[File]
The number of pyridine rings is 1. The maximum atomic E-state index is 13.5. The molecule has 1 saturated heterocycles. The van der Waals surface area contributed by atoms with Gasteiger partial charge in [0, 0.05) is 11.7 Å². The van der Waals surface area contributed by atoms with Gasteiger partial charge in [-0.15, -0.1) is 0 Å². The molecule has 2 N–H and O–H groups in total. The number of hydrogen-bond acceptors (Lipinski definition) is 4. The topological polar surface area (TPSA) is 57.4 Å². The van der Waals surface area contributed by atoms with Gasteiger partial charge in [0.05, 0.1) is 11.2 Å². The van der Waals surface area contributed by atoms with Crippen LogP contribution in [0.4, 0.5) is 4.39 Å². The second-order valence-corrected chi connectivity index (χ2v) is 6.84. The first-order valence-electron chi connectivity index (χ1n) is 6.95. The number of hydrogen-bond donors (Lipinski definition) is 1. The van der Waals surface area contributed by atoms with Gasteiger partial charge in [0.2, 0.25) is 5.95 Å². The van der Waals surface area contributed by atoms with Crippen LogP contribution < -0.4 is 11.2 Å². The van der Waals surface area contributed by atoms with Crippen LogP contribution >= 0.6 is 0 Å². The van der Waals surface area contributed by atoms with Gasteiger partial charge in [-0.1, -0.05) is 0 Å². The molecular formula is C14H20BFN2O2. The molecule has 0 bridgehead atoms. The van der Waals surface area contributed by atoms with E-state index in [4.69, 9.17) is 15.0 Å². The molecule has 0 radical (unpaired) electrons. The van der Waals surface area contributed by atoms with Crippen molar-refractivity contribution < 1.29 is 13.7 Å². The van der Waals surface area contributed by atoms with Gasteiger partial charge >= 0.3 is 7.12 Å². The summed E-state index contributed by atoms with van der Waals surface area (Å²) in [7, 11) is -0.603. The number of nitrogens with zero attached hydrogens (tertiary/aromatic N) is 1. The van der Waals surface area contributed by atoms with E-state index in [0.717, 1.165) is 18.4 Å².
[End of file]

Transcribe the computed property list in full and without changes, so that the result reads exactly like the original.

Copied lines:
The number of pyridine rings is 1. The maximum atomic E-state index is 13.5. The molecule has 1 saturated heterocycles. The van der Waals surface area contributed by atoms with Gasteiger partial charge in [0, 0.05) is 11.7 Å². The van der Waals surface area contributed by atoms with Gasteiger partial charge in [-0.15, -0.1) is 0 Å². The molecule has 2 N–H and O–H groups in total. The number of hydrogen-bond acceptors (Lipinski definition) is 4. The topological polar surface area (TPSA) is 57.4 Å². The van der Waals surface area contributed by atoms with Gasteiger partial charge in [0.05, 0.1) is 11.2 Å². The van der Waals surface area contributed by atoms with Crippen LogP contribution in [0.4, 0.5) is 4.39 Å². The second-order valence-corrected chi connectivity index (χ2v) is 6.84. The first-order valence-electron chi connectivity index (χ1n) is 6.95. The number of hydrogen-bond donors (Lipinski definition) is 1. The van der Waals surface area contributed by atoms with Gasteiger partial charge in [0.2, 0.25) is 5.95 Å². The van der Waals surface area contributed by atoms with Crippen LogP contribution < -0.4 is 11.2 Å². The van der Waals surface area contributed by atoms with Crippen LogP contribution >= 0.6 is 0 Å². The van der Waals surface area contributed by atoms with Gasteiger partial charge in [-0.1, -0.05) is 0 Å². The molecular formula is C14H20BFN2O2. The molecule has 0 bridgehead atoms. The van der Waals surface area contributed by atoms with E-state index in [4.69, 9.17) is 15.0 Å². The molecule has 0 radical (unpaired) electrons. The van der Waals surface area contributed by atoms with Crippen molar-refractivity contribution < 1.29 is 13.7 Å². The van der Waals surface area contributed by atoms with Gasteiger partial charge >= 0.3 is 7.12 Å². The summed E-state index contributed by atoms with van der Waals surface area (Å²) in [7, 11) is -0.603. The number of nitrogens with zero attached hydrogens (tertiary/aromatic N) is 1. The van der Waals surface area contributed by atoms with E-state index in [0.717, 1.165) is 18.4 Å².